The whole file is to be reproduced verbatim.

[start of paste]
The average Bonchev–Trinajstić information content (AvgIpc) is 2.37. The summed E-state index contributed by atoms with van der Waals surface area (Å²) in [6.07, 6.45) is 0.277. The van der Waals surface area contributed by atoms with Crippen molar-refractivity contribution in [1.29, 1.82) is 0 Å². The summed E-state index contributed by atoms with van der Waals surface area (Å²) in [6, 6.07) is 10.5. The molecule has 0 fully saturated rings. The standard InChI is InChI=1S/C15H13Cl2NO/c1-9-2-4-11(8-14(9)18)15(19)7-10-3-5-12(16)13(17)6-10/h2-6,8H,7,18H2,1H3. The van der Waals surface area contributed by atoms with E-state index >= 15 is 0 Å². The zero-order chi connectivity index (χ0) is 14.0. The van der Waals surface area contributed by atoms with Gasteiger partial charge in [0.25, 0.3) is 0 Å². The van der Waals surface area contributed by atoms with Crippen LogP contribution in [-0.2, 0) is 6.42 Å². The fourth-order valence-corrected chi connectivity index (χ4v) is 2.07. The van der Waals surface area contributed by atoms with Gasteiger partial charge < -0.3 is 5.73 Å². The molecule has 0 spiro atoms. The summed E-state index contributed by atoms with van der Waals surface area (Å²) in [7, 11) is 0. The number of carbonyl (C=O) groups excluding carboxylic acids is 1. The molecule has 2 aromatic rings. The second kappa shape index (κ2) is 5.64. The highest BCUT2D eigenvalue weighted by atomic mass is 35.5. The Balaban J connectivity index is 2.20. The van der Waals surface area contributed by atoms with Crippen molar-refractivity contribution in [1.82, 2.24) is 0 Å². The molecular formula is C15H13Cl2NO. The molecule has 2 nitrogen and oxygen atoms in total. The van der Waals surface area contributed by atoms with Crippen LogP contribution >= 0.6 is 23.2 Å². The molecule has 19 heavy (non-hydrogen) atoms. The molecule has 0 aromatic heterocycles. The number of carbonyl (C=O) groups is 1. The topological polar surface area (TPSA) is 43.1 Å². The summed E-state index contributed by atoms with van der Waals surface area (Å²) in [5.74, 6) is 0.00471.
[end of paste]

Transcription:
The average Bonchev–Trinajstić information content (AvgIpc) is 2.37. The summed E-state index contributed by atoms with van der Waals surface area (Å²) in [6.07, 6.45) is 0.277. The van der Waals surface area contributed by atoms with Crippen molar-refractivity contribution in [1.29, 1.82) is 0 Å². The summed E-state index contributed by atoms with van der Waals surface area (Å²) in [6, 6.07) is 10.5. The molecule has 0 fully saturated rings. The standard InChI is InChI=1S/C15H13Cl2NO/c1-9-2-4-11(8-14(9)18)15(19)7-10-3-5-12(16)13(17)6-10/h2-6,8H,7,18H2,1H3. The van der Waals surface area contributed by atoms with E-state index >= 15 is 0 Å². The zero-order chi connectivity index (χ0) is 14.0. The van der Waals surface area contributed by atoms with Gasteiger partial charge in [0.25, 0.3) is 0 Å². The van der Waals surface area contributed by atoms with Crippen LogP contribution in [-0.2, 0) is 6.42 Å². The fourth-order valence-corrected chi connectivity index (χ4v) is 2.07. The van der Waals surface area contributed by atoms with Gasteiger partial charge < -0.3 is 5.73 Å². The molecule has 0 spiro atoms. The summed E-state index contributed by atoms with van der Waals surface area (Å²) in [7, 11) is 0. The number of carbonyl (C=O) groups excluding carboxylic acids is 1. The molecule has 2 aromatic rings. The second kappa shape index (κ2) is 5.64. The highest BCUT2D eigenvalue weighted by atomic mass is 35.5. The Balaban J connectivity index is 2.20. The van der Waals surface area contributed by atoms with Crippen molar-refractivity contribution in [1.82, 2.24) is 0 Å². The molecular formula is C15H13Cl2NO. The molecule has 2 nitrogen and oxygen atoms in total. The van der Waals surface area contributed by atoms with Crippen LogP contribution >= 0.6 is 23.2 Å². The molecule has 19 heavy (non-hydrogen) atoms. The molecule has 0 aromatic heterocycles. The number of carbonyl (C=O) groups is 1. The topological polar surface area (TPSA) is 43.1 Å². The summed E-state index contributed by atoms with van der Waals surface area (Å²) in [5.74, 6) is 0.00471.